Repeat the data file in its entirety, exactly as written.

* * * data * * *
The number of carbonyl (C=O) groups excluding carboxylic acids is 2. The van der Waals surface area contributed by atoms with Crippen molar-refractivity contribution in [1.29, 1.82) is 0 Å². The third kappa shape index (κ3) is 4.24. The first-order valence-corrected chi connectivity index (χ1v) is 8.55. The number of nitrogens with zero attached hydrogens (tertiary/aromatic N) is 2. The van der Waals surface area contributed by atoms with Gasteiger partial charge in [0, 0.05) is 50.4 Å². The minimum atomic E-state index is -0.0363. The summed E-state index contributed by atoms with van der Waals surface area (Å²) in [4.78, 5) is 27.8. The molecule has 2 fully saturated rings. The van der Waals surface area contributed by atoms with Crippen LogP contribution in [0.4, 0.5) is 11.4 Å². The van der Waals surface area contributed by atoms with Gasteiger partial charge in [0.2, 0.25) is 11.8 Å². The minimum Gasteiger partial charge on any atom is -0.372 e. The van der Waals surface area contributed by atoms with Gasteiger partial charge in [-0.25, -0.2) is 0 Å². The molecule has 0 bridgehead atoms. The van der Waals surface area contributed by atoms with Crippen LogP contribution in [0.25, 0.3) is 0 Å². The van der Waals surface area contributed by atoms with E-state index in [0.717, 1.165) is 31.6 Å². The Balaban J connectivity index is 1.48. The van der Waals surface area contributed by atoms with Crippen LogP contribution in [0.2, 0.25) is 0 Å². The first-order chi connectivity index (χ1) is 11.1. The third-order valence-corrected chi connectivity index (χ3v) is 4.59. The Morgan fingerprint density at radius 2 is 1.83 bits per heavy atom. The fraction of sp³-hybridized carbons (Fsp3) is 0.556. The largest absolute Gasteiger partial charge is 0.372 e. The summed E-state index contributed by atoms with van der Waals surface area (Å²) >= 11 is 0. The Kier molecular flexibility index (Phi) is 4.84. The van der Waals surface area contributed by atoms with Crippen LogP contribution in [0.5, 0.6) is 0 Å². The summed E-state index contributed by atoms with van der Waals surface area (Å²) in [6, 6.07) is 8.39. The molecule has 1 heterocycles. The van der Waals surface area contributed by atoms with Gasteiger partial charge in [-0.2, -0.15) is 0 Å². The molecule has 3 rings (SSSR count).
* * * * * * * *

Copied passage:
The number of carbonyl (C=O) groups excluding carboxylic acids is 2. The van der Waals surface area contributed by atoms with Crippen molar-refractivity contribution in [1.29, 1.82) is 0 Å². The third kappa shape index (κ3) is 4.24. The first-order valence-corrected chi connectivity index (χ1v) is 8.55. The number of nitrogens with zero attached hydrogens (tertiary/aromatic N) is 2. The van der Waals surface area contributed by atoms with Gasteiger partial charge in [0, 0.05) is 50.4 Å². The minimum atomic E-state index is -0.0363. The summed E-state index contributed by atoms with van der Waals surface area (Å²) in [4.78, 5) is 27.8. The molecule has 2 fully saturated rings. The van der Waals surface area contributed by atoms with Crippen LogP contribution in [0.4, 0.5) is 11.4 Å². The van der Waals surface area contributed by atoms with Gasteiger partial charge in [0.2, 0.25) is 11.8 Å². The minimum Gasteiger partial charge on any atom is -0.372 e. The van der Waals surface area contributed by atoms with Gasteiger partial charge in [-0.25, -0.2) is 0 Å². The molecule has 0 bridgehead atoms. The van der Waals surface area contributed by atoms with Crippen LogP contribution in [0.25, 0.3) is 0 Å². The van der Waals surface area contributed by atoms with E-state index in [0.717, 1.165) is 31.6 Å². The Balaban J connectivity index is 1.48. The van der Waals surface area contributed by atoms with Crippen LogP contribution in [0.2, 0.25) is 0 Å². The first-order chi connectivity index (χ1) is 11.1. The third-order valence-corrected chi connectivity index (χ3v) is 4.59. The Morgan fingerprint density at radius 2 is 1.83 bits per heavy atom. The fraction of sp³-hybridized carbons (Fsp3) is 0.556. The largest absolute Gasteiger partial charge is 0.372 e. The summed E-state index contributed by atoms with van der Waals surface area (Å²) >= 11 is 0. The Kier molecular flexibility index (Phi) is 4.84. The van der Waals surface area contributed by atoms with Crippen LogP contribution in [0.5, 0.6) is 0 Å². The summed E-state index contributed by atoms with van der Waals surface area (Å²) in [6, 6.07) is 8.39. The molecule has 1 heterocycles. The van der Waals surface area contributed by atoms with Gasteiger partial charge in [-0.2, -0.15) is 0 Å². The molecule has 3 rings (SSSR count).